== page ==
By virtue of the Matrimonial Homes (Family Protection) (Scotland) Act 1981, victims of domestic abuse who are spouses, civil partners and cohabitants can, in certain circumstances, apply to the court to exclude their abusive partner from the family home. If granted, such an order protects the applicant by suspending the occupancy rights of the other party, prohibiting them from entering the home.

Occupancy Rights

An application for an exclusion order can be requested by those with occupancy rights. In Scotland, you will have automatic occupancy rights in a property if the following circumstances apply:

• You are a tenant or a joint tenant;

• You are married or in a civil partnership with the tenant;

• You own you home in your sole name or joint names;

• You are married or in a civil partnership with the homeowner.

If none of the above living situations apply and you are cohabiting with your partner and are not named on the title deed or tenancy, the law stretches to accommodate you. You can still apply for occupancy rights to the court if you have been living in the home of your partner. The court can also transfer the tenancy into your name. The difference is that an application to the court will be required as these rights are not automatic.

When will an exclusion order be granted?

When considering your application, the court will be minded to grant an order where it is necessary for the protection of the applicant or any child of the parties from "harm due to the conduct of the other". Such harm need not be physical and will recognise abuse which would be injurious to the mental health of the applicant or the child. The court will require evidence of the abuse, often in the form of affidavit evidence (sworn statements) or medical records.

The exclusion order must be "just and reasonable" and in determining whether it is, the court will assess the following factors before making a decision: -

• The conduct of the parties towards each other and in general;

• The needs and financial resources of each party and any child of the family;

• The extent to which the home or items in the home are used by either party in connection with their business, trade or profession;

• Whether the entitled spouse has offered to make alternative suitable accommodation available to the non-entitled spouse; and

• Whether there is a requirement for the defender to live in the house to carry out employment duties or work a farm.

Ancillary Orders – a further layer of protection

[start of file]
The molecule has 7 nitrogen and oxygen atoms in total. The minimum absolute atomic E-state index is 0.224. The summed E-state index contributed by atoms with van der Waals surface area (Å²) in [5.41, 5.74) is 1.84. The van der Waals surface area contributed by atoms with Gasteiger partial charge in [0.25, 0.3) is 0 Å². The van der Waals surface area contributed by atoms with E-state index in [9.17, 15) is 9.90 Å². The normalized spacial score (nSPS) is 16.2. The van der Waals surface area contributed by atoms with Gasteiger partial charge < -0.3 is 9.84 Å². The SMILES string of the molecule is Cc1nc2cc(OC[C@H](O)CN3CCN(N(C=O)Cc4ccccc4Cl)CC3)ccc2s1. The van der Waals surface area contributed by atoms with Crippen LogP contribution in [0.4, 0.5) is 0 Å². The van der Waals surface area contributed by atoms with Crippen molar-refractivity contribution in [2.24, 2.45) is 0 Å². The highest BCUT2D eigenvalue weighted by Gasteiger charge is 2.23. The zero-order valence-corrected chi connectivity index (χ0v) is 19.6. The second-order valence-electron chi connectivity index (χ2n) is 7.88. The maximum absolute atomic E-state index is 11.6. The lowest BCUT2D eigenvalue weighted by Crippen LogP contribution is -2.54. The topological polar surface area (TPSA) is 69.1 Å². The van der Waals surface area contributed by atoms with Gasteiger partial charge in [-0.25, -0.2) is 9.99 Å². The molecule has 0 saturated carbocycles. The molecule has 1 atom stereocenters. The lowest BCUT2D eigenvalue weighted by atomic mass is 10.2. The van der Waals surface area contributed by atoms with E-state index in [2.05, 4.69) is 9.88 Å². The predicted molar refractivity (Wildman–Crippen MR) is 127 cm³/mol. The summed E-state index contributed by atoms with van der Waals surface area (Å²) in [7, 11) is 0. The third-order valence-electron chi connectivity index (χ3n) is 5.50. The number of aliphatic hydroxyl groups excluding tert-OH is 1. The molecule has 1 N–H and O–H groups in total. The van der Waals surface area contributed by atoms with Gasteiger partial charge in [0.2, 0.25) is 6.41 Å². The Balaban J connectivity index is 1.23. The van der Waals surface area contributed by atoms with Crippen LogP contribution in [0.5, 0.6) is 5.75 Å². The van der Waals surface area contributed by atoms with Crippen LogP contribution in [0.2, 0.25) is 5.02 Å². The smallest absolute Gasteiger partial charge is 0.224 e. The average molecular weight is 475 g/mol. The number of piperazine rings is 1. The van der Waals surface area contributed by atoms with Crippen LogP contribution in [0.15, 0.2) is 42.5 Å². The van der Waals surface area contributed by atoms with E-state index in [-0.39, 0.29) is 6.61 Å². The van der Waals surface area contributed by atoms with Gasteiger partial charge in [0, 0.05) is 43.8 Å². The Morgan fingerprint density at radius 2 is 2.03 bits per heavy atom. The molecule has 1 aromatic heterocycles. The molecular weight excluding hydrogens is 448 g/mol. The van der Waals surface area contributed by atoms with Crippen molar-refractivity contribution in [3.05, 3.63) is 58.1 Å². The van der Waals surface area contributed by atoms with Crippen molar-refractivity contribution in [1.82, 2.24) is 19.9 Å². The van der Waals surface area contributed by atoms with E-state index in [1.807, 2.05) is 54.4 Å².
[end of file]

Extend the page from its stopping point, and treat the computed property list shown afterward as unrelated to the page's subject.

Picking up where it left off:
In granting the exclusion order, the court may 'layer up' the exclusion order by attaching ancillary orders. This is to ensure that the protection afforded by the law is fully encompassing. This may include: -

• A warrant of ejection, which enables the non-applicant to be evicted from the family home;

• A matrimonial interdict, preventing the non-applicant from entering the family home without the express permission of the applicant;

• An interdict preventing the non-applicant party from removing furniture and plenishings in the family home, without the written consent of the applicant or by a court order.

A further, extra layer of protection

If the court finds that it is just and reasonable to do so, the court can also grant an interdict to prevent the non-applicant spouse from entering or remaining in a specified area in the vicinity of the family home or any property occupied by the applicant.

Domestic Abuse (Protection) (Scotland) Act 2021

On 5th May 2021, the Domestic Abuse (Protection) (Scotland) Act 2021, received royal assent though its provisions have not yet been brought into force.

The 2021 Act will introduce two forms of protection: Domestic Abuse Protection Notices (DAPNs) and Domestic Abuse Protection Orders (DAPOs). It will widen the access to justice for those victims whose resources are restricted to obtain an exclusion order.

Where a victim of domestic abuse makes a report to the Police, a senior officer can issue a DAPN which will impose certain requirements or prohibitions on the abusive partner. For instance, the abusive partner can be prevented from entering the victim's home or approaching / contacting the victim and any of the victim's children. Where a DAPN is imposed, the Police must timeously make an application to the court for a DAPO, and this has the same effect as a DAPN but further protective measures can be attached. DAPNs are an effective short-term and immediate protection from domestic abuse until a DAPO can be granted by the court. A DAPO can last for up to two months and where it is deemed necessary, the court can extend this period for a further month.

The 2021 Act can also protect the victim by enabling social landlords to terminate the abuser's tenancy or transfer their tenancy to the victim so that the victim can remain in the safety of the family home. This can be obtained irrespective of whether the abuser is the sole tenant. The sole object is to remove the abuser from the house with a focus on securing a sole tenancy with the victim.

The Act is a turning point for those victims whose limited resources have obstructed their access to justice and to protection against their abusive partner.


Olivia Brown